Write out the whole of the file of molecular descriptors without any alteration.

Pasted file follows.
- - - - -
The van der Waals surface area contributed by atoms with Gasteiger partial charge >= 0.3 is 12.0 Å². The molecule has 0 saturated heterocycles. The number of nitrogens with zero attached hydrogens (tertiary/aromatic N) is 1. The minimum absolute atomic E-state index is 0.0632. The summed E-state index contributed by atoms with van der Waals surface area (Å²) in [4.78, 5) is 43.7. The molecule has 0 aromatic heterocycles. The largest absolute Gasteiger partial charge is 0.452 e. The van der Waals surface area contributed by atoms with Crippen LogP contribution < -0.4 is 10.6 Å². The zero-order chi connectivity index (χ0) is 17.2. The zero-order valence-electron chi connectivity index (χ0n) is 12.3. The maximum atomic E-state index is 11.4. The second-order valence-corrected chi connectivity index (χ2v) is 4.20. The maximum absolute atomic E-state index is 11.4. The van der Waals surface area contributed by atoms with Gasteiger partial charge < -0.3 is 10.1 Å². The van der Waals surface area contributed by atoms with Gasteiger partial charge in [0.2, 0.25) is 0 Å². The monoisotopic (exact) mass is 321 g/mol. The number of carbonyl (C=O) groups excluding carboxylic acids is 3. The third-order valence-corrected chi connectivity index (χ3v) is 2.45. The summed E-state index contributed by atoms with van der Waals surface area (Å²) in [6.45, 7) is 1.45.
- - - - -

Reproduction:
The van der Waals surface area contributed by atoms with Gasteiger partial charge >= 0.3 is 12.0 Å². The molecule has 0 saturated heterocycles. The number of nitrogens with zero attached hydrogens (tertiary/aromatic N) is 1. The minimum absolute atomic E-state index is 0.0632. The summed E-state index contributed by atoms with van der Waals surface area (Å²) in [4.78, 5) is 43.7. The molecule has 0 aromatic heterocycles. The largest absolute Gasteiger partial charge is 0.452 e. The van der Waals surface area contributed by atoms with Crippen LogP contribution < -0.4 is 10.6 Å². The zero-order chi connectivity index (χ0) is 17.2. The zero-order valence-electron chi connectivity index (χ0n) is 12.3. The maximum atomic E-state index is 11.4. The second-order valence-corrected chi connectivity index (χ2v) is 4.20. The maximum absolute atomic E-state index is 11.4. The van der Waals surface area contributed by atoms with Gasteiger partial charge < -0.3 is 10.1 Å². The van der Waals surface area contributed by atoms with Gasteiger partial charge in [0.2, 0.25) is 0 Å². The monoisotopic (exact) mass is 321 g/mol. The number of carbonyl (C=O) groups excluding carboxylic acids is 3. The third-order valence-corrected chi connectivity index (χ3v) is 2.45. The summed E-state index contributed by atoms with van der Waals surface area (Å²) in [6.45, 7) is 1.45.